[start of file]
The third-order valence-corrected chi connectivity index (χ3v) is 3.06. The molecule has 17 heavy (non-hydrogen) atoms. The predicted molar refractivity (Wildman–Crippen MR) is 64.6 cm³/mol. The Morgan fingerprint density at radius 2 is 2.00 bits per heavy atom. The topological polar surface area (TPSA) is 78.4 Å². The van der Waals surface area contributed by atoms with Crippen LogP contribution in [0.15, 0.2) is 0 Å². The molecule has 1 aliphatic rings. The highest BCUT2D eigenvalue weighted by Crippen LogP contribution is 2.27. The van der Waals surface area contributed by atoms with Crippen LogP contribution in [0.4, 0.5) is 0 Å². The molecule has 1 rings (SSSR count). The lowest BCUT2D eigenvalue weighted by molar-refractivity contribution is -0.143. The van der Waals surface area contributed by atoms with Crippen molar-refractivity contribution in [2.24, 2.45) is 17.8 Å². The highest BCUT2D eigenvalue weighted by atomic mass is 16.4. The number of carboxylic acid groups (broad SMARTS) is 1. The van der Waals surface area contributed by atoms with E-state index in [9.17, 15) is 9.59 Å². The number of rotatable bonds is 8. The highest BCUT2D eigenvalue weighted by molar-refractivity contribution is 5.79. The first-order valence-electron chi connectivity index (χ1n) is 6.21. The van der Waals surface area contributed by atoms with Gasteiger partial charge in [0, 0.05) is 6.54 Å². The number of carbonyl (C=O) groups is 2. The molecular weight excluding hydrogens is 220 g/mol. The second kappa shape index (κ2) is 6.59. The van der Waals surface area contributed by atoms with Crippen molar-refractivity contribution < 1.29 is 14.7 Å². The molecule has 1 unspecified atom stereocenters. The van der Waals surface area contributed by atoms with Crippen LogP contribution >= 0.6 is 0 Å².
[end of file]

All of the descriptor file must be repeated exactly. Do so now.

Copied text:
The third-order valence-corrected chi connectivity index (χ3v) is 3.06. The molecule has 17 heavy (non-hydrogen) atoms. The predicted molar refractivity (Wildman–Crippen MR) is 64.6 cm³/mol. The Morgan fingerprint density at radius 2 is 2.00 bits per heavy atom. The topological polar surface area (TPSA) is 78.4 Å². The van der Waals surface area contributed by atoms with Crippen LogP contribution in [0.15, 0.2) is 0 Å². The molecule has 1 aliphatic rings. The highest BCUT2D eigenvalue weighted by Crippen LogP contribution is 2.27. The van der Waals surface area contributed by atoms with Crippen LogP contribution in [0.4, 0.5) is 0 Å². The molecule has 1 rings (SSSR count). The lowest BCUT2D eigenvalue weighted by molar-refractivity contribution is -0.143. The van der Waals surface area contributed by atoms with Crippen molar-refractivity contribution in [2.24, 2.45) is 17.8 Å². The highest BCUT2D eigenvalue weighted by atomic mass is 16.4. The number of carboxylic acid groups (broad SMARTS) is 1. The van der Waals surface area contributed by atoms with E-state index in [9.17, 15) is 9.59 Å². The number of rotatable bonds is 8. The highest BCUT2D eigenvalue weighted by molar-refractivity contribution is 5.79. The first-order valence-electron chi connectivity index (χ1n) is 6.21. The van der Waals surface area contributed by atoms with Gasteiger partial charge in [0, 0.05) is 6.54 Å². The number of carbonyl (C=O) groups is 2. The molecular weight excluding hydrogens is 220 g/mol. The second kappa shape index (κ2) is 6.59. The van der Waals surface area contributed by atoms with Crippen molar-refractivity contribution < 1.29 is 14.7 Å². The molecule has 1 unspecified atom stereocenters. The van der Waals surface area contributed by atoms with Crippen LogP contribution >= 0.6 is 0 Å².